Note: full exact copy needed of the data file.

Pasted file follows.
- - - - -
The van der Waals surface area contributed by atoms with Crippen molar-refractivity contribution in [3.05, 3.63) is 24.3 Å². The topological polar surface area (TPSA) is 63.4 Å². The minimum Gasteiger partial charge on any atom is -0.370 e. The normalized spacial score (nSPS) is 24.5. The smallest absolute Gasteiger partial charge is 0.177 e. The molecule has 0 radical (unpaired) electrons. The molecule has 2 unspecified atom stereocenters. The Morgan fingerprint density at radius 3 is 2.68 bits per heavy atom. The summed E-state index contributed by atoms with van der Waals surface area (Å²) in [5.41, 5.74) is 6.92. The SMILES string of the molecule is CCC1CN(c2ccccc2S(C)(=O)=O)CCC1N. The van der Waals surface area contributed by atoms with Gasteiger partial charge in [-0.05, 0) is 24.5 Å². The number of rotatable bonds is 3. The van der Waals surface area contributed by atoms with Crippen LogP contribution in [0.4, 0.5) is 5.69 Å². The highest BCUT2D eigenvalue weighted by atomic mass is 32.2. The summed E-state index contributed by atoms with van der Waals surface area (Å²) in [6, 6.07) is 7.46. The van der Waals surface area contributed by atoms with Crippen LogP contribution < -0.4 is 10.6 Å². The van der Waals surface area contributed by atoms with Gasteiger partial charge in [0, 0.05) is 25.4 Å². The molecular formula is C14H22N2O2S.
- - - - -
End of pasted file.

The van der Waals surface area contributed by atoms with Crippen molar-refractivity contribution in [3.05, 3.63) is 24.3 Å². The topological polar surface area (TPSA) is 63.4 Å². The minimum Gasteiger partial charge on any atom is -0.370 e. The normalized spacial score (nSPS) is 24.5. The smallest absolute Gasteiger partial charge is 0.177 e. The molecule has 0 radical (unpaired) electrons. The molecule has 2 unspecified atom stereocenters. The Morgan fingerprint density at radius 3 is 2.68 bits per heavy atom. The summed E-state index contributed by atoms with van der Waals surface area (Å²) in [5.41, 5.74) is 6.92. The SMILES string of the molecule is CCC1CN(c2ccccc2S(C)(=O)=O)CCC1N. The van der Waals surface area contributed by atoms with Gasteiger partial charge in [-0.05, 0) is 24.5 Å². The number of rotatable bonds is 3. The van der Waals surface area contributed by atoms with Crippen LogP contribution in [0.4, 0.5) is 5.69 Å². The highest BCUT2D eigenvalue weighted by atomic mass is 32.2. The summed E-state index contributed by atoms with van der Waals surface area (Å²) in [6, 6.07) is 7.46. The van der Waals surface area contributed by atoms with Crippen LogP contribution < -0.4 is 10.6 Å². The van der Waals surface area contributed by atoms with Gasteiger partial charge in [0, 0.05) is 25.4 Å². The molecular formula is C14H22N2O2S.